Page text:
Speaker 1 00:30:32 And now we're up to the seventh. I think it's the seventh. Uh, it's the ear of the cell. And why am I tall talking about this in the terms of a re of revolution? Because it radically changes ex all of how we look at biology. And ultimately it will change how we as, as a society, uh, look at ourselves knowing that all of ourselves are intelligent and knowing further that we'll rely on a critical partnership with them forces us to look at research and biology in an entirely different way. So what does this mean? It it means that we're going to leverage this actual cellular intelligence, this microbial intelligence to our own benefit. So we engineer, it's obvious that we cooperate, we measure together and we communicate. And because we can do those two things, we can engineer, that's why ourselves, that's exactly what ourselves do.
Speaker 1 00:31:35 They can measure, they measure information, they communicate abundantly, chattering away at each other all the time. And they engineer, what are they engineering. They're engineering us. So we engineer because ourselves can. So when we talk about how do cells resemble humans, it's really how humans resemble cells. It's really the opposite. We, we are, uh, and the term is an epi phenomena. We are, we're an extension, we're derivative of all of the behaviors and practices and rules of cellular life. We, we bring to them our ID idiosyncratic, our unique ensemble, our human species specific ensemble of, of additions. Um, we're like variations on a theme. But the theme is so essential that we never get a away, We can't escape the basic theme. All that we can do is we assert it, we embellish it, we manifest it in a slightly different day way. So what are cells building us?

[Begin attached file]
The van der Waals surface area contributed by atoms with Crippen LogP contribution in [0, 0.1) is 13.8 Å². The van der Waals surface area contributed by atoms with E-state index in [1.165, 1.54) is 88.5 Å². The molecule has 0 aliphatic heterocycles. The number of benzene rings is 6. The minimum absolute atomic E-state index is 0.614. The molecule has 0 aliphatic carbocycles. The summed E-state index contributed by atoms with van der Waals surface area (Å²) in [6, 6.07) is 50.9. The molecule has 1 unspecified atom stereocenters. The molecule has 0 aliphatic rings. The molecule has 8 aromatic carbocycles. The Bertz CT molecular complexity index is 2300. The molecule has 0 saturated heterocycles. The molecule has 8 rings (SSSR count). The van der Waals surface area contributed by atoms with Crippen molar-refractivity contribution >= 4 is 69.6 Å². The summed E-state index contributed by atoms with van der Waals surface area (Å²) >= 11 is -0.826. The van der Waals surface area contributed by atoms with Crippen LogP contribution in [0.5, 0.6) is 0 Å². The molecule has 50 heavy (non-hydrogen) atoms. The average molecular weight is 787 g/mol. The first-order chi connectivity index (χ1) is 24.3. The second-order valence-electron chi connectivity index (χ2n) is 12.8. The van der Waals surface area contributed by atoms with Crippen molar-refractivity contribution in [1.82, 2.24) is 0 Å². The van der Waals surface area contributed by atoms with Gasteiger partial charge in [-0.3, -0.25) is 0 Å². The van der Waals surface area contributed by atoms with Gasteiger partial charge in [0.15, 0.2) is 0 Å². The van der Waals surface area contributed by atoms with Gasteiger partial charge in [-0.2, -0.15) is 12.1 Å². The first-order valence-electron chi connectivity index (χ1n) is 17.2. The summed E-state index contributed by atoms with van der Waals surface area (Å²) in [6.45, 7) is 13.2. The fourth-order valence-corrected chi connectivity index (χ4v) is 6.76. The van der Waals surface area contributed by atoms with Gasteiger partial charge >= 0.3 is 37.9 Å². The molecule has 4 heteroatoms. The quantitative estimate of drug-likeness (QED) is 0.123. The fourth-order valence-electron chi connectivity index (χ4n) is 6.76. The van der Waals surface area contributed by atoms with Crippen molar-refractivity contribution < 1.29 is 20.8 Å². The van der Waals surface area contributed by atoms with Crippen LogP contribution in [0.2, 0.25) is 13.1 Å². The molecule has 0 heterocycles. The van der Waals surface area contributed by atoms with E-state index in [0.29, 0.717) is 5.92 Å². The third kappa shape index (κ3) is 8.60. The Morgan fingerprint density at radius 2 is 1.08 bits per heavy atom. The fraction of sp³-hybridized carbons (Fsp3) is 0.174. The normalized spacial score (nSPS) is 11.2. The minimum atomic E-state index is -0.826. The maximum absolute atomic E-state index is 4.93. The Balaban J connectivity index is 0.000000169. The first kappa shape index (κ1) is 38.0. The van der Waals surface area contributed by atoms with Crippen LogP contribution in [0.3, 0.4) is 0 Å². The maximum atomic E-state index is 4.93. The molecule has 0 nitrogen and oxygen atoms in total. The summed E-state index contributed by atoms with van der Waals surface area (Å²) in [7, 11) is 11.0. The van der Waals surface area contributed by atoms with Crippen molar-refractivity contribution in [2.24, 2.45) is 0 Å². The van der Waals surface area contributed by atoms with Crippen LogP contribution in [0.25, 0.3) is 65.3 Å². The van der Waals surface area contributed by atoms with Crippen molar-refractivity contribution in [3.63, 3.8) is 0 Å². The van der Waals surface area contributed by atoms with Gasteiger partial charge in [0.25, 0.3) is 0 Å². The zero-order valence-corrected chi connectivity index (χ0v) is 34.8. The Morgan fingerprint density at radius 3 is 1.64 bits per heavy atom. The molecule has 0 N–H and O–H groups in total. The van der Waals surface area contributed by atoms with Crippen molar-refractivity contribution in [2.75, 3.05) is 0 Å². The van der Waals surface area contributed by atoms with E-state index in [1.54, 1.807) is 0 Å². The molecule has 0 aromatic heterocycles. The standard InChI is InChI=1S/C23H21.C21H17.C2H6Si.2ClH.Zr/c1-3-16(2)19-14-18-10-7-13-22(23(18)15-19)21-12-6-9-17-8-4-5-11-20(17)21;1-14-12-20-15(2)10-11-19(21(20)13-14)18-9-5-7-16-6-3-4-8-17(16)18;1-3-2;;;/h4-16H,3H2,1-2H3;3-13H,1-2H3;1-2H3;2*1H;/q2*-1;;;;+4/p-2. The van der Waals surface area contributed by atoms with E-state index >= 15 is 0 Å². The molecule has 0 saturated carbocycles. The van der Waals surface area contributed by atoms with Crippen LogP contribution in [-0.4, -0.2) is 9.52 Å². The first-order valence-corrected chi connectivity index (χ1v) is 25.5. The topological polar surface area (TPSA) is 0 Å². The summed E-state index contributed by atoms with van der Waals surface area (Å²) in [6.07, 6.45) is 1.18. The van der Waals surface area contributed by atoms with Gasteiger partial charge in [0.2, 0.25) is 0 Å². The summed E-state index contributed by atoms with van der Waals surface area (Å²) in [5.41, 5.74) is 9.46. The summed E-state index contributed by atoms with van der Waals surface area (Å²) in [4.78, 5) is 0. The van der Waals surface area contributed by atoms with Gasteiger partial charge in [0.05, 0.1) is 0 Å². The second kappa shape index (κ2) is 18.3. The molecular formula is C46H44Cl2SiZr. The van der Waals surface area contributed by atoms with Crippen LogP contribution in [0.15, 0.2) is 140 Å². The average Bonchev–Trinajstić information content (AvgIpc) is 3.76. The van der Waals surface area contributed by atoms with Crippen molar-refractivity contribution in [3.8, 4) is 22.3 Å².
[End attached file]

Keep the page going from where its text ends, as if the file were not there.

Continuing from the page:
Speaker 1 00:32:47 They unite together to build the tissue ecologies that enable that form together. The, the gut tissue ecology, the pancreas tissue ecology, the lung tissue ecology. Then they all work together at the next level, at the next scale to create us. So what does this mean in reverse? It means that we can use, if, if we become clever in our research about cell cell communication and learning about how cells measure together, we can enlist their intelligence towards finding solutions to a vast number of human diseases. Um, the solution of plastics in the environment are probably gonna be intelligent microbes and and so on. So we're, we're going to have new solutions. We, we will learn it from cells. How salamanders regenerate a limb. We don't know how, but they we know they how they can, It's probable that we can too. But we have to, we are blocked from it for, for some evolutionary reason, which is yet to be discerned.
Speaker 1 00:33:56 But the, it's, it's almost certainly there in us. And there are researchers that are doing a, a great job. There's, uh, Mike Levi up in Tufts. I was gonna ask he saw of his work? Yeah. Oh, of deeply. In fact, um, uh, he and I have talked about it a number of times. He's doing critically important research. Uh, we will find those solutions. So we, we will understand more about the ingredients, the electrical bioelectrical, gradients that are part of it. Mm-hmm. <affirmative>, but they're not gonna be the only part because cells, cells use every imaginable cellular based tool in order to accomplish their problem solving goals. And so you can imagine the range of products that will be available, uh, uh, a solutions to medical conditions. Uh, I truly believe that when we learn a great deal more about our microbiome, we will find at at least partial solutions to a great, many of the chronic diseases that we just regard as well.